The global information technology industry could improve the energy efficiency of mobile networks more than 10,000-fold, according to a five-year study by the GreenTouch Consortium, an industry research group that brings together companies like Alcatel-Lucent, France Telecom, Fujitsu, Huawei, NTT, and Vodafone.
The consortium had already set sights on a 1,000-fold efficiency increase by 2020, and declared victory on that target last week, Greentech reports.
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“We always expected wireless would have a bigger opportunity for efficiency” compared to wired networks, said GreenTouch Chair Thierry Van Landegem, “but we were quite surprised that when we put everything together the gain is larger than 10,000.”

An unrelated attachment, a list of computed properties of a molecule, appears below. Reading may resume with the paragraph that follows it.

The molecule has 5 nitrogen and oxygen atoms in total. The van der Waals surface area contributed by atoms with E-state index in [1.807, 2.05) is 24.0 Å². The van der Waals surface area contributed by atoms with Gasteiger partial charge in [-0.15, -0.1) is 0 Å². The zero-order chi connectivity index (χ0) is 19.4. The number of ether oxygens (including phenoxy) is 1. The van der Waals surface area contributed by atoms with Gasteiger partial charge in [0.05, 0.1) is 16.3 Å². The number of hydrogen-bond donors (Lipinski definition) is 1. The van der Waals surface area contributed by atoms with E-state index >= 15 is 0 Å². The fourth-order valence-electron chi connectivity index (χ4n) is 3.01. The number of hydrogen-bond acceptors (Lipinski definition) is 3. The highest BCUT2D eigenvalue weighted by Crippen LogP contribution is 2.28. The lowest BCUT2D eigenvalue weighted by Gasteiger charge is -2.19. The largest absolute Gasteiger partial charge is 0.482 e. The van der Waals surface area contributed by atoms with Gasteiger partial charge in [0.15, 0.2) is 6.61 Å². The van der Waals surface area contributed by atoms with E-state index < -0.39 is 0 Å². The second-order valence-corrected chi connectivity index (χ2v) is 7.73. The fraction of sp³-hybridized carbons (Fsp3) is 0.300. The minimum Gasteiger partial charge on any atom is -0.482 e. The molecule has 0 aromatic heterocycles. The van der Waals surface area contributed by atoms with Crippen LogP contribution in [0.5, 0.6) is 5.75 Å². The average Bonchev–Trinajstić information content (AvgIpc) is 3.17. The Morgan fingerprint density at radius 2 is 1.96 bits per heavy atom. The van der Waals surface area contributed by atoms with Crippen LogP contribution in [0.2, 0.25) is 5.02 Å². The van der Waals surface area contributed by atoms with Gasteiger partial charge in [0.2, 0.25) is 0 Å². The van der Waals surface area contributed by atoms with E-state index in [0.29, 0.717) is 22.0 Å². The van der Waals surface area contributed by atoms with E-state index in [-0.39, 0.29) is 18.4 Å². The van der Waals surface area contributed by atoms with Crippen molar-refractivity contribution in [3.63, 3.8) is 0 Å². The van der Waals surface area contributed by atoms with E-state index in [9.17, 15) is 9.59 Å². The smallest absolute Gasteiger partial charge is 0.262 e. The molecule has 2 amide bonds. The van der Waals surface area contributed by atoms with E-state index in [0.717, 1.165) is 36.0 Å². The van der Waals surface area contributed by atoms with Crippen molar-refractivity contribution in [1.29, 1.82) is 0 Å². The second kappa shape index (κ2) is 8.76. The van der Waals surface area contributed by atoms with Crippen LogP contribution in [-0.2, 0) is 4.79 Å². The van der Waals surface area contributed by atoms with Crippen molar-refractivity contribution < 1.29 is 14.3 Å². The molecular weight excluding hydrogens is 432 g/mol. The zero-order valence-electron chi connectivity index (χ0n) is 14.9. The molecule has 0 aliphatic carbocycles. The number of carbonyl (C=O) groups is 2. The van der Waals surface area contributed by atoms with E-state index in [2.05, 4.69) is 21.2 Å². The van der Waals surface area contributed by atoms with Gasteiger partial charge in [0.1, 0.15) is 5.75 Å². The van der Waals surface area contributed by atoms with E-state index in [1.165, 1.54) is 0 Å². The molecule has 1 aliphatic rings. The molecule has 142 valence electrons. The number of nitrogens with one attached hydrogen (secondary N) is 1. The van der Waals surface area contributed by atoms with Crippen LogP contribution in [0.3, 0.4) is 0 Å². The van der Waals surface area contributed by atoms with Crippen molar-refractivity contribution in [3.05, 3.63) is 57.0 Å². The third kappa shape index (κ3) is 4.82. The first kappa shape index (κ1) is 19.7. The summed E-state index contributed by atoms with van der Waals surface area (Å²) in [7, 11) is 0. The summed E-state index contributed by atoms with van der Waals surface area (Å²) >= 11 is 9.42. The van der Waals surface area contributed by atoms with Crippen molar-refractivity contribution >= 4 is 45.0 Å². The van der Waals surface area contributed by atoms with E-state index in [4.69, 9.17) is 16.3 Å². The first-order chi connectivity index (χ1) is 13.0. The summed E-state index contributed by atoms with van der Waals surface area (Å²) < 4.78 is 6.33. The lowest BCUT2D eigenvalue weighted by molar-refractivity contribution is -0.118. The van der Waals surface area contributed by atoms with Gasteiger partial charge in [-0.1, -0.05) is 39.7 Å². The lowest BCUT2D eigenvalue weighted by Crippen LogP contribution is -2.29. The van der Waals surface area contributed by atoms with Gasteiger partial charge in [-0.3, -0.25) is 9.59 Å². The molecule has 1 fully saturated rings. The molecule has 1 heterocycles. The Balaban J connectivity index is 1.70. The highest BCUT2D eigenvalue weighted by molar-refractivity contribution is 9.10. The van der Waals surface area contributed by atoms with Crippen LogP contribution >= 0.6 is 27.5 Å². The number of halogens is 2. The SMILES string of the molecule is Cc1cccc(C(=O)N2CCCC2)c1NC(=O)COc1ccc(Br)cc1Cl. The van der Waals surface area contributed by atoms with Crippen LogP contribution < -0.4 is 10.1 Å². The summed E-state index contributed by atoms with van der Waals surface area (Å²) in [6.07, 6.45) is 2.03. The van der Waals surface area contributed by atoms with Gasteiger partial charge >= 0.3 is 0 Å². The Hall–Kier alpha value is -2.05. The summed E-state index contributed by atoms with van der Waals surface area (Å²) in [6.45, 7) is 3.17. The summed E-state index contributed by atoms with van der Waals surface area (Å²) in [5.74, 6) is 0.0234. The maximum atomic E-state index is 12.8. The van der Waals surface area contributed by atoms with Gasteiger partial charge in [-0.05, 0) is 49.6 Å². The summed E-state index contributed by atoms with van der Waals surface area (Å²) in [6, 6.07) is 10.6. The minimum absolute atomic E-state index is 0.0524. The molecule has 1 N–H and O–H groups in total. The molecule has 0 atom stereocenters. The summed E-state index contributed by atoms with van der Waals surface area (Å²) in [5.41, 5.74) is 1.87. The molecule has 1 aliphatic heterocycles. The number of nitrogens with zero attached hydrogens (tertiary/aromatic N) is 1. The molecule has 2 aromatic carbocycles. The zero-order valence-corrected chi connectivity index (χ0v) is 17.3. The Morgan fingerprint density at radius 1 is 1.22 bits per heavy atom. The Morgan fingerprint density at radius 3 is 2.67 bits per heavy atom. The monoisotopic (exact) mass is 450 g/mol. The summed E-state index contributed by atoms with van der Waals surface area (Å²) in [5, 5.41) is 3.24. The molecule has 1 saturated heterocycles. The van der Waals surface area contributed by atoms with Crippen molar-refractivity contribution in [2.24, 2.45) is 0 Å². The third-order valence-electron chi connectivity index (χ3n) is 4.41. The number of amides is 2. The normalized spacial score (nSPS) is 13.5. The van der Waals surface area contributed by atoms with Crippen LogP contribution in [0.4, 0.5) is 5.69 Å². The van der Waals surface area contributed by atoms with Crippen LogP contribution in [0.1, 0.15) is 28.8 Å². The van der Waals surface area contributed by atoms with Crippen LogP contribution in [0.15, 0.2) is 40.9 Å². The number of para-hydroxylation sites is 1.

In 2013, a study financed by the U.S. National Mining Association determined that the information-communications technologies ecosystem consumes 1,500 terawatt-hours (TWh) of electricity per year, the same as Japan and Germany combined. That total will grow as cloud-based networks overtake wireless.
“The study was meant to highlight the need for coal as a baseline power source as mobile networks boom,” Tweed writes. But the GreenTouch results “suggest that the industry could deliver mobile cloud services at a fraction of the energy used today and likely with far more renewable sources.”
Thierry Klein, head of green research at Bell Labs, Alcatel-Lucent, said there is still a gap between the theory of a 10,000-fold efficiency improvement and real-world change. Tweed cites an Ericsson white paper that identifies energy consumption as a key performance indicator that will be introduced for the first time for 5G networks.
“Dramatically reducing the energy draw of ICT networks is not just a nice idea,” she notes. “It is likely to become an economic necessity in the industry in order for firms to stay competitive.”